By Carol Broeder and Linda Gross
This spring a perfect storm struck Globe. But it wasn’t weather. It was cats. Cats, cats and more cats.
Cats and kittens—waves of them—washed into the Cat House shelter in Globe, operated by the High Desert Humane Society (HDHS).
Volunteers had been instructed not to take in more cats, but the need seemed so great, they did so anyway. People with kittens that had been turned away during the day were bringing them back at night and leaving them in boxes at the door. One young woman brought in “a herd of cats” because her boyfriend wouldn’t let her keep them.
It’s a familiar problem for those on the front lines who have to deal with all the unwanted, abandoned cats that end up in shelters or on the streets. Nationally, it’s estimated that nearly 70 million cats are left to live on the streets—and 80% of them die there. Of the 3- to 4 million cats entering shelters each year, nearly 70% have to be euthanized.
Those who run cat shelters know the numbers and do what they can to rescue animals, but the creatures keep coming, and cat shelters like Globe’s are constantly faced with hard decisions. The recent situation with overcrowding at the Cat House points to the problems that can develop when too many cats are taken in and the facility is not able to handle them.
To rescue any cat requires providing a minimum of care, socialization, immunizations and housing until a suitable home can be found. And that requires a good deal of money, time and luck.
Victoria Vaughan, a rescue volunteer, knows that firsthand. Vaughan is fostering three of seven kittens that had been abandoned at the local library when they were less than a week old. The unfortunate situation occurred at the same time the shelter was in lock-down mode after the City nearly shut it down for overcrowding.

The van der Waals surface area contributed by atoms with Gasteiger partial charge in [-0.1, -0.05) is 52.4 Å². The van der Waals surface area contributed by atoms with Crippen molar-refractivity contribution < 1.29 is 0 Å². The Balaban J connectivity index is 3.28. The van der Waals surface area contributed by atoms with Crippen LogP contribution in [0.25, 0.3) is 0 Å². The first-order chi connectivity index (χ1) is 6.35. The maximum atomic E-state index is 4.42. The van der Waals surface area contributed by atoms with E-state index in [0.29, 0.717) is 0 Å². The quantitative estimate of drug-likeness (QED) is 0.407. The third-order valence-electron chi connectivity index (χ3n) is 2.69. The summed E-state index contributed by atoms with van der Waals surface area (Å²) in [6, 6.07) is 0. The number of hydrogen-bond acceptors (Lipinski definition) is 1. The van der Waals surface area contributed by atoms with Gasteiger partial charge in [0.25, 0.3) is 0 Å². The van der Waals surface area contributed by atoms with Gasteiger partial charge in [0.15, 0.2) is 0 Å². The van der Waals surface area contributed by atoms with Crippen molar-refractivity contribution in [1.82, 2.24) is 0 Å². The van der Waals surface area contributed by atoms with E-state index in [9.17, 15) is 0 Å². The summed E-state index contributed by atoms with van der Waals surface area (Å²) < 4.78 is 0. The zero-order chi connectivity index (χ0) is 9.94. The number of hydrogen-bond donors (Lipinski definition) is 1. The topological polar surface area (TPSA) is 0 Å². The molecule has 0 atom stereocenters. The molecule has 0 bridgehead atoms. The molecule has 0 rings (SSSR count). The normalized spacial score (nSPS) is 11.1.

The shelter’s new director, Cheryle Mariscal, said she took the kittens to Gila County Animal Control to be euthanized but was turned away because HDHS had already “accepted” the kittens. She next turned to Facebook to find individuals who might be willing to foster them through eight weeks to get them to adoptable age.
Vaughan and two others answered the call. Vaughan agreed to take three of the kittens and has managed to get them to a healthy, robust age of seven weeks. The other four didn’t make it.
Kittens that young have to be fed every two hours, explains Vaughan, adding, “I had a problem with them initially. They didn’t know how to nurse, and they weren’t pooping properly.” She helped them learn to nurse, and her dog, Abby, helped in mothering the kittens—including licking their behinds, something that might have saved their lives. Vaughan included a few well-timed enemas and some mineral oil in the formula, which all worked together to ensure that the kittens have remained healthy and will soon be put up for adoption.
“It’s an expensive proposition, though.” Vaughan smiles as she fondles the three kittens in her lap. The formula for small kittens costs $20 per can, and the three kittens have gone through just over $130 in formula alone.
And that’s just the beginning.
Before they are adopted, the kittens will also have to have their shots and be spayed or neutered. According to Mariscal, these additional medical requirements cost the shelter an additional $200 per cat or kitten.
This summer, Mariscal said, the shelter reduced adoption fees from $60 to $30 per animal to help spur adoptions. However, as Mariscal points out, even at $60, the shelter doesn’t recover its costs, which include over $3,000 in vet bills each month, another $1,500-plus for spay/neuters, and overhead on two buildings.
“A cat shelter is a community asset,” she says. “It is not designed to make money. It is designed to serve a need.” And the need is great.
Funding for the shelter comes from proceeds from the humane society’s thrift store in Globe, plus donations, the occasional fundraiser, and a sustaining grant from the United Fund of Globe-Miami. But perhaps most importantly, the shelter depends on volunteers to run the place. A small stipend is provided for Cheryle’s position as director, and there is one paid position. Everyone else is a volunteer.
For dedicated volunteers, serving needy animals means juggling work, home, and an often-demanding round-the-clock schedule of feeding and care.
Laurie Manzano balanced this act for nearly 14 years in Globe—beginning long before the Cat House opened. Manzano owned the Blue Mule Art Gallery with her husband, John Stalnecker, and ran a cat rescue out of the gallery.